Baruch Howard, Entry #17, shares a brutal memory


My guess is that none of the 50,000 people  who became the mortar and granite for the wall in Washington died of bone spurs.  While the living, at home, were segregated by law and tradition, the dead and the dying in Viet Nam had achieved racial equality, being felled by ordinance that did not discriminate.

I am told, and I accept, that I can never comprehend the daily pain of growing up black in America; empathy can only get you so far. But Brian Howard, aka Baruch Howard, has an ugly story not unlike others who “experienced” Viet Nam, and its color is in no way diminished because of any perceived melanin deficiencies.


Don’t Nobody Get Off the Sidewalk

By B. Howard

Viet Nam 1967 was a shit year.

After enlisting in the US Air Force, I immediately received orders for Viet Nam. I went home on a 30 day leave because it was possibly the last time I would see my family. A month later I arrived at my first duty station: Brookley Air Force Base, in beautiful Mobile, Alabama.  American racial tension in those years was horrible and Alabama was a major focal point.

I will never forget while on an afternoon walk, I saw an old black grandpa step completely off the sidewalk into the gutter to let me pass. He kept his head down.  I felt a gush of embarrassment and anger, as my mother had taught me to honor the elderly.   To see this aged man, step off the sidewalk for a twenty-year-old white man was foreign and despicable.

My unit quickly set about loading equipment for shipment to the war zone.  Viet Nam was a very controversial event.   Our nation was torn apart by the anti-war protests and thick racial tension. Temperaments were fueled by the death of Malcom X, Governor George Wallace’s, segregation forever speech, murderous upheavals by the KKK, the SLA, and Black Panthers, all of which quickly led to  riots in Watts, Chicago, Selma and Montgomery.

In Viet Nam, my closest friends were Kenny from Escondido, California and Oliver from Brooklyn, NY.   Kenny and I were white, Oliver was black. We worked side by side together and got along like brothers.  The racial disparity was rampant among our own armed forces and moral was very low. Knowing that half of our own country was against us back home was unbearable.

We were finally at the end of our one-year tour of duty with only three days left.  We had stashed a fifth of Jack for our “rotate out” to celebrate. Kenny and Oliver were well into the bottle when I met up with them after getting off duty that day.   I joined in and it was soon suggested that we all go into Bien Hoa for one last night. I was against it. Being that close to going home — it was too great a risk.  Kenny had too much to drink and argued with me. I ended up staying on base while Oliver and Kenny went to town.

That was the last time I saw Kenny alive.  He was murdered that night. Gutted from his belly to his throat while walking back onto base. A group of drunk black soldiers surrounded them.  Oliver was severely beaten defending Kenny as he watched his insides spill onto the pavement.  Oliver flipped out and some Marines found him in the jungle.

The base commanders took immediate action, ordering all units to assemble.  Oliver identified the murderers who are now doing life at Fort Leavenworth Military prison.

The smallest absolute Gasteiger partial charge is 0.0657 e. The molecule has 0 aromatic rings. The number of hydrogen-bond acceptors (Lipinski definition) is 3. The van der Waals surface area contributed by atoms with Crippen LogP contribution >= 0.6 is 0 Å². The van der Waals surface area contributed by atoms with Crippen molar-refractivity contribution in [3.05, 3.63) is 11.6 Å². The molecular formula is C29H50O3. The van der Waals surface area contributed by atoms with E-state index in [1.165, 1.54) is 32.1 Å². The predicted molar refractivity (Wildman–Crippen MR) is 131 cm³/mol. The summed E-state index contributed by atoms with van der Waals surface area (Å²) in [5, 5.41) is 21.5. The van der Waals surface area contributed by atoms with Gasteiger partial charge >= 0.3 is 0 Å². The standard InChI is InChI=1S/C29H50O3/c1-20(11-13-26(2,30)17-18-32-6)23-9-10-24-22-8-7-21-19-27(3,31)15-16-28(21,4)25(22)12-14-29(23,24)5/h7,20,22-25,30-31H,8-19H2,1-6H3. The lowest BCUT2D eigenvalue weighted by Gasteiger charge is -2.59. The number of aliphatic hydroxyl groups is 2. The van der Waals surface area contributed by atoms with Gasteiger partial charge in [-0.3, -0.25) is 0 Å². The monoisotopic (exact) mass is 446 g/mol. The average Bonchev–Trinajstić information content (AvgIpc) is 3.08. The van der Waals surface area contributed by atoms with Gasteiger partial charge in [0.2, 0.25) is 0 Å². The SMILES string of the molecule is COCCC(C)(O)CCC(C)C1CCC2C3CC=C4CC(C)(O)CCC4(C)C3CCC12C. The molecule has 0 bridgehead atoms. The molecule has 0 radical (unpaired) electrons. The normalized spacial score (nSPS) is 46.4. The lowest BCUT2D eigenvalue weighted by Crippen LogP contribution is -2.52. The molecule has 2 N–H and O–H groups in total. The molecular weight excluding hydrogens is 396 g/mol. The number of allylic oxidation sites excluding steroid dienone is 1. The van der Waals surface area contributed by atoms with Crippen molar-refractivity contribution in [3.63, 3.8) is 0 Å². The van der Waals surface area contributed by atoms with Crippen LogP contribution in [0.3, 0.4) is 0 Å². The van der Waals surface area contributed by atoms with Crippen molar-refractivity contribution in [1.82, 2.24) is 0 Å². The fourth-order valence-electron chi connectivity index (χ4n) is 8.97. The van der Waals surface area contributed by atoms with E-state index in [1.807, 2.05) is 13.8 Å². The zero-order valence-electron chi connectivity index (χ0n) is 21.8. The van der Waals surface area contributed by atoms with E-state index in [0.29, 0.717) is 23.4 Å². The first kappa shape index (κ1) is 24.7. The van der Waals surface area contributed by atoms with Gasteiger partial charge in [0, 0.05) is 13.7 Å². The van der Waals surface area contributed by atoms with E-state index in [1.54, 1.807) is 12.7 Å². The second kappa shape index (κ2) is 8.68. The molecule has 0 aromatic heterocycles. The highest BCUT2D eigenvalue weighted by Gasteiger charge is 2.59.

My buddy Kenny went home in a box.


I do hope you have a story to tell to help us all get a grasp of what has happened to us as a nation.  Details are on our landing page.




9 thoughts on “Baruch Howard, Entry #17, shares a brutal memory

  1. Miryam says:

    Extraordinary experience which was written within a heart of deep pain.
    Thank you for serving the constitution of the US, despite the politics which surrounded the Viet Nam war, your bravery was pure. You are honored my dear husband.

  2. F.J. Dagg says:

    Thank you for your service, Mr. Howard, and I’m sorry for your loss. Losses, I should say, perhaps, not knowing more of your tour than the snapshot you provided here. I just finished reading, “We Were Soldiers Once…and Young,” and confess I can’t comprehend what you fellows endured. Bless you, and your comrades, and bless the memory of those who did not come home…and bless those who came home, but did not return.

    • b howard says:

      thank you sir, it was an honor to serve our country. unfortunately, we were not allowed to win this one. so now we buy t shirts made in Viet nam in walmart. go figure. I bought one, just to let myself know I wasn’t bitter.

    • Baruch Howard says:

      thank you sir, it was an honor to serve our country. unfortunately, we were not allowed to win this one. so now we buy t shirts made in Viet nam in walmart. go figure. I bought one, just to let myself know I wasn’t bitter.

  3. Miryam Howard says:

    Great heart jerking story… So amazingly sad of how this terrible murder was accomplished by soldiers upon another soldier fighting on the same side of the war… Maybe this is where the expression, “we are our own worst enemy” comes from….
    Keep writing Bibi…

  4. Michael Stang says:

    Another horror story pushed in the trunk and locked with a thousand other memories, collecting dust in the garage. You live with this, Brian. We all do. The stink of it never comes clean. My wish for you is the healing in the telling. Thank you for sharing.

  5. Shawna S. says:

    Thank you, sir, for your service to our country and the millions who know little more than the workday and the weekend.

    That constant and evil story of our collective human condition. So much disease of the spirit and heart and mind, the corruption of the flesh and soul. It will continue to echo I fear for many generations. I hope for all that someday in an unknowable future, we might escape this legacy of cruelty and death.

    Thank you for your courage.

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